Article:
Economic and socio-economic impact assessment
Understanding the economic and socio-economic impacts of projects, programmes or sectors is often a critical part of decision-making processes. We have extensive experience in this field and have conducted over 60 such assessments across a number of sectors. Often these assessments have formed part of public sector statutory processes such as Environmental Impact Assessment (EIA), Strategic Environmental Assessment (SEA) or feasibility studies. Private sector clients also commission impact assessments to better understand their own impacts and be in a position to convey these to other stakeholders.Click here for a list of our projects in this service area
Cost-benefit analysis and economic modelling
Cost-benefit analysis is used to quantify and compare financial and/or economic positives and negatives. It remains an essential part of the economic analysis toolkit particularly where alternative projects or courses of action are being compared. Often we use economic modelling as an input to cost-benefit analysis or economic impact assessment.Click here for a list of our projects in this service area
Valuation of ecosystem services
Ecosystem services can be defined as the benefits people obtain from ecosystems. They include provisioning services such as harvesting and grazing, supporting and regulating services such as water regulation, erosion prevention and carbon sequestration and cultural and amenity services such as tourism and recreation. The economic value or benefits associated with these services can be estimated using economic valuation techniques. These values can then be used to highlight the importance of ecosystems in supporting socio-economic development goals or as part of assessments of interventions.Click here for a list of our projects in this service area
Incentives for conservation and the environment
Often change is difficult to achieve by simply estimating and conveying the economic value associated with ecosystems. One needs to also explore ways of ‘capturing’ or ‘monetising’ values in order to create appropriate incentive structures to achieve. For example, biodiversity offsets can be used to counter-act decreased benefits, payments for ecosystem services (PES) schemes can create incentives for conservation or measures can be designed to support the polluter pays principle.Click here for a list of our projects in this service area
Protected area sustainable financing and business planning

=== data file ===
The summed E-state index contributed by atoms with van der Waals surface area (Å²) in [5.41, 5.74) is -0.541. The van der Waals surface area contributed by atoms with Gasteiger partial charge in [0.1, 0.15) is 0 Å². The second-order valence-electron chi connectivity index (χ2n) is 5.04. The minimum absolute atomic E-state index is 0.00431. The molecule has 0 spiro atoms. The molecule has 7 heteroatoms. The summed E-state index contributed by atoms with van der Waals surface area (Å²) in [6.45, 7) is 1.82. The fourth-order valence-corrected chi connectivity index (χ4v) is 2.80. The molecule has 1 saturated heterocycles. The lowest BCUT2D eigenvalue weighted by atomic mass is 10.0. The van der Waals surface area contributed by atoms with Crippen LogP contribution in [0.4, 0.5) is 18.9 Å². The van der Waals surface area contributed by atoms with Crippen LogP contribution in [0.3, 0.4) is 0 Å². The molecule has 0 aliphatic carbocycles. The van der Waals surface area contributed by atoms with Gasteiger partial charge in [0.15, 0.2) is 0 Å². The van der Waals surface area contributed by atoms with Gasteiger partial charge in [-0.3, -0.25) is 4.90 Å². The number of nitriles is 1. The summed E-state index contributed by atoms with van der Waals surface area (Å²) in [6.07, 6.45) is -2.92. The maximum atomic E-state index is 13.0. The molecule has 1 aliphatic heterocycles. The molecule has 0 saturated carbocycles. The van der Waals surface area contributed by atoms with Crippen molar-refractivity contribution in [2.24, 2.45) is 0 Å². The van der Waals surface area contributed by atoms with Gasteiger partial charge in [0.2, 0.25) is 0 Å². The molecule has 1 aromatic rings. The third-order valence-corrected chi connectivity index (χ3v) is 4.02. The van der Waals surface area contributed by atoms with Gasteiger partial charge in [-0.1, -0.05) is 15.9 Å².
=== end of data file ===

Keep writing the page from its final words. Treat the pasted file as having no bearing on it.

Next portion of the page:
Protected areas are commonly under substantial pressure to grow their incomes whilst providing benefits for local communities. Sustainable financing strategies and business plans can assist in the process of enhancing existing income streams and developing new ones. In this way they can complement general management plans and assist in protected areas strengthening.Click here for a list of our projects in this service area
Policy, strategy and guidelines
Economic concepts and tools offer a rigorous way of analysing trade-offs, incentives structures, unintended consequences, etc. The careful consideration of these issues are often key to effective policy, strategy and associated guideline development. We focus on the application of economic analysis to the interface between development and the environment where challenges are particularly significant. Our experience includes making inputs to biodiversity conservation, land use planning, water resource planning, climate change, air pollution, mining rehabilitation funding and bio-fuels policy.Click here for a list of our projects in this service area
Hugo Van Zyl is the director and lead consultant at Independent Economic Researchers. He holds a PhD in economics from the University of Cape Town and has 17 years of consulting experience. Hugo has used cost-benefit analysis and other tools in numerous economic and socio-economic assessment across a variety of sectors. He has led numerous projects in applied environmental resource economics focused on ecosystem services assessment and valuation, sustainable financing for protected areas, economic incentives for conservation and strategic environmental assessment. From a policy perspective, he has provided economic inputs and guidance to national water tariff, air pollution, biodiversity conservation, biofuels, mine closure financing and climate change policy.
James Kinghorn is a researcher at Independent Economic Researchers. He holds a MEcon in natural resource economics from Rhodes University. James’ primary interests lie in the fields of environmental and development economics. He has conducted economic impact assessments, various market-based and contingent valuation studies, and also has experience with qualitative approaches such as the sustainable livelihoods framework. Previous projects include outlining strategies to quantify and capture the value of estuarine ecosystems, as well as contributions to multi-disciplinary research aimed at informing inland fisheries management policy. James recently spent two years managing humanitarian programmes in South Sudan, which entailed extensive engagement with communities and other stakeholders.
Where we do not have in-house expertise, we are able to draw on an excellent network of associates as required.
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Independent Economic Researchers has undertaken projects throughout South Africa as well as work in Ethiopia, Namibia, Nigeria and the Seychelles. We have also made contributions to international processes such as The Economics of Ecosystems and Biodiversity (TEEB) and ValuES. Our clients include the following organisations in the public sector, private sector, donor community and in civil society:
Donors and Civil Society Organisations
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304 Commerce House
55 Shortmarket Street
Cape Town, 8001